Gluckman and Skegg are also demonstrating a double standard here because the study they offer as evidence of no lowering of IQ (Broadbent et al, 2014) also failed to control for some for these same key variables. In fact, the Broadbent study is a very weak study since they have virtually no children in the control group i.e. they had virtually no children that were neither exposed to fluoridated water nor fluoride supplements.

4) Gluckman and Skegg do a very poor job of reviewing all the other voluminous evidence that fluoride is a potent neurotoxin. So while perhaps none of these individual IQ studies is conclusive, the overall consistency of the results is remarkable considering they were done by different research teams in different countries, and over a very wide geographical area in China. The results are also consistent with many other animal and human studies. For example, there have been 19 animal studies that have shown that animals perform less well in learning and memory experiments when exposed to fluoride. It is the weight of evidence on fluoride's neurotoxicity that should make responsible scientists and health officials much more cautious than Gluckman and Skegg.

While at this point we can do little to change the whitewash dished up by Gluckman and Skegg other than exposing their political agenda and their lack of science, we might be able to do something more about the new review by the National Health and Medical Research Council (NHMRC), an agency of the Australian Federal government.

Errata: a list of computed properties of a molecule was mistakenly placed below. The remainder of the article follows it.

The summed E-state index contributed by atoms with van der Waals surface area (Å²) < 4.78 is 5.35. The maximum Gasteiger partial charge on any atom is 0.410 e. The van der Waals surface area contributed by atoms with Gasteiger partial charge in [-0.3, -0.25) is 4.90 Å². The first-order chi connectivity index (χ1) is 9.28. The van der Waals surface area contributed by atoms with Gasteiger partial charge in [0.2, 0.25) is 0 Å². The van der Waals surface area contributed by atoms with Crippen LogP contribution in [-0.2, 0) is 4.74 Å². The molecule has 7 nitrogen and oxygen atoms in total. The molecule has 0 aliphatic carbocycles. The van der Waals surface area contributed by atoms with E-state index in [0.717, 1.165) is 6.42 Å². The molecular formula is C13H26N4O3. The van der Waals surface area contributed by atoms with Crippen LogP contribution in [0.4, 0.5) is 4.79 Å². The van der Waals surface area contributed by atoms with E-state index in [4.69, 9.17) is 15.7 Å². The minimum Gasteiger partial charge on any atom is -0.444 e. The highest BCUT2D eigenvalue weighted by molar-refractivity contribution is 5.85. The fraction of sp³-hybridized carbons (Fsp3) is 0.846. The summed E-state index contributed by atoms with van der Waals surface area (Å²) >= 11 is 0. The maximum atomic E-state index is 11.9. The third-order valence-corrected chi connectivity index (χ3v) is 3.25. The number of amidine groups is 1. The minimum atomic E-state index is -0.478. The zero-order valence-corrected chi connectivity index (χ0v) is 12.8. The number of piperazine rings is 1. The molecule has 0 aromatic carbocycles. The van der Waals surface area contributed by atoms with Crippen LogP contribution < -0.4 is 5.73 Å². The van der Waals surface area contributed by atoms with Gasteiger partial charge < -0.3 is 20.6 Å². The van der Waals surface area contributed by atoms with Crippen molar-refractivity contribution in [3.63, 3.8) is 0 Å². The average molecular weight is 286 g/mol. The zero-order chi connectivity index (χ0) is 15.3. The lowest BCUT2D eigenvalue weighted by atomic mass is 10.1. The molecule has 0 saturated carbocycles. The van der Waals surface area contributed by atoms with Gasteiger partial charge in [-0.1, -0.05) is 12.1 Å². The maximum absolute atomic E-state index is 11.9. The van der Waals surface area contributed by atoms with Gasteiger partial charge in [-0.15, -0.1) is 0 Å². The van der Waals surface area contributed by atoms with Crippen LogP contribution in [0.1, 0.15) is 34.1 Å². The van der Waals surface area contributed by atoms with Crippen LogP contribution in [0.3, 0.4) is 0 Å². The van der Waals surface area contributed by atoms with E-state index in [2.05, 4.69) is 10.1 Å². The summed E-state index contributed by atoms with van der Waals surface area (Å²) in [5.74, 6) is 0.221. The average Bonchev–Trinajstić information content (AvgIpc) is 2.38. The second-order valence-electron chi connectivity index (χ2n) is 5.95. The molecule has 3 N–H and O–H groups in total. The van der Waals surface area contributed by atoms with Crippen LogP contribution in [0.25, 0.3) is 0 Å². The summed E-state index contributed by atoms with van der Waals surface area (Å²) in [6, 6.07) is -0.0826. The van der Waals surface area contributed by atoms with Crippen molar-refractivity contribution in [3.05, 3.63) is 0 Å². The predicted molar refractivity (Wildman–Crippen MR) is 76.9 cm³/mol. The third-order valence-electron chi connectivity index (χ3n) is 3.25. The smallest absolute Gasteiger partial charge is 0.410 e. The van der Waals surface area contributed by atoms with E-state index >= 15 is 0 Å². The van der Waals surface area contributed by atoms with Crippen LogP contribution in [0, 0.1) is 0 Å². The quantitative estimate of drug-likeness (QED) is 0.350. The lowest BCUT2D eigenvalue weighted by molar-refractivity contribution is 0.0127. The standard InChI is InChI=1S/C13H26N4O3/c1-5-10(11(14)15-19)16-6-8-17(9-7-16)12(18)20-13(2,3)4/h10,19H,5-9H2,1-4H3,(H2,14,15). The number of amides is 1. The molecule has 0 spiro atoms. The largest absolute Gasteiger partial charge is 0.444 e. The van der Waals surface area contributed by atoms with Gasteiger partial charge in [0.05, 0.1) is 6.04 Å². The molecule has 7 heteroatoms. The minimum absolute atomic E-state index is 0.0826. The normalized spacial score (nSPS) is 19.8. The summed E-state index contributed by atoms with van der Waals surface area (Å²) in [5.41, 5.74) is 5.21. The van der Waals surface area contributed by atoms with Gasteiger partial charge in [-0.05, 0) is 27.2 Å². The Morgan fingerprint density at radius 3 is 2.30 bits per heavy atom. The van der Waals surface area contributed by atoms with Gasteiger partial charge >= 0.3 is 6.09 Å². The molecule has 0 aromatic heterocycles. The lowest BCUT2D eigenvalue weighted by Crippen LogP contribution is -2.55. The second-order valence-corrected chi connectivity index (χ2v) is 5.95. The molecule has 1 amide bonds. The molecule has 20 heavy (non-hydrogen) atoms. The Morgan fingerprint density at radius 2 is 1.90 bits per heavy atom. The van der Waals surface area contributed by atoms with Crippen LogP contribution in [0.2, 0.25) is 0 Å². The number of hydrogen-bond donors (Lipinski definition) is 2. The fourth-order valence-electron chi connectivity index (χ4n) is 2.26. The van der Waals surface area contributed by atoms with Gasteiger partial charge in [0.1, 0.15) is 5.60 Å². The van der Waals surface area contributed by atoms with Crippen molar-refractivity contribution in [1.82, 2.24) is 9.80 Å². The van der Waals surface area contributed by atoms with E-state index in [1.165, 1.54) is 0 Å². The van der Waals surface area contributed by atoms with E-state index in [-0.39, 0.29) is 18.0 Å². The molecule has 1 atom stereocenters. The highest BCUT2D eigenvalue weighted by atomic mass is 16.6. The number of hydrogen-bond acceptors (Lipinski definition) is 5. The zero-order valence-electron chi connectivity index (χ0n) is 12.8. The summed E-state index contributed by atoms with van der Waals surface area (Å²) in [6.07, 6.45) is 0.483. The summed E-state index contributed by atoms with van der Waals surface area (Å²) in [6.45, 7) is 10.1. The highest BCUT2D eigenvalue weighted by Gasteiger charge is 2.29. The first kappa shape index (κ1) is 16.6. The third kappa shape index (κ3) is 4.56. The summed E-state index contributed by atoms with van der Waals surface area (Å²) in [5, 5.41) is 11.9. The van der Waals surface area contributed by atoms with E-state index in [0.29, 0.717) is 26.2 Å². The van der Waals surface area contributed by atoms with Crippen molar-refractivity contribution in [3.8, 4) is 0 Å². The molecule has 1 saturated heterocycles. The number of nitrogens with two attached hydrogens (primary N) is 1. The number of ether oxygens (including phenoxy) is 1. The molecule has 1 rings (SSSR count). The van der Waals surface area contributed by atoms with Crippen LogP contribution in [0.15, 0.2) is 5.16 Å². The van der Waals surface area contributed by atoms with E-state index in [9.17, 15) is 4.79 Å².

So please help prevent the NHMRC dishing up another whitewash review on fluoridation by sending in the online message below. The Australian public was duped in 2007: But once bitten twice shy. Please help Australian citizens and activists prevent this from happening again. Please personalize this online message with an opening sentence about yourself and then forward to the Australian Federal Health Minister (Rt. Hon. Peter Dutton) and the CEO of the NHMRC Professor Warwick Anderson, with copies to the Prime Minister and others.

Your own sentence here) I wish to register my concern about the NHMRC's selection of professionals chosen for its current fluoridation review. When examining the selection, the perception of "conflict of interest" and "potential bias" is difficult to shake. Not one single expert offered to the NHMRC by citizens to help in the review process has been accepted. This is in sharp contrast to the US National Research Council that appointed a more balanced panel to review the toxicology of fluoride in water. Incredibly, the 500-page landmark review produced by this panel in 2006 was ignored by the NHMRC in 2007 and is being excluded from consideration in 2014. To make matters worse the process for submitting public input has been rushed (from July 23 to 10am August 22), overly restrictive, and unnecessarily complicated (see ).

It would appear that the current review will be a repeat of the NHMRC's review of 2007, where the clear intent was to protect the government's fluoridation policy rather than the health of its citizens. We urge you to ensure that the NHMRC serves Australia in the best traditions of service and science and not as a rubber-stamp for government policy.

Please personalize the online message below and ask others to do the same.



By Paul Connett, PhD, Director, Fluoride Action Network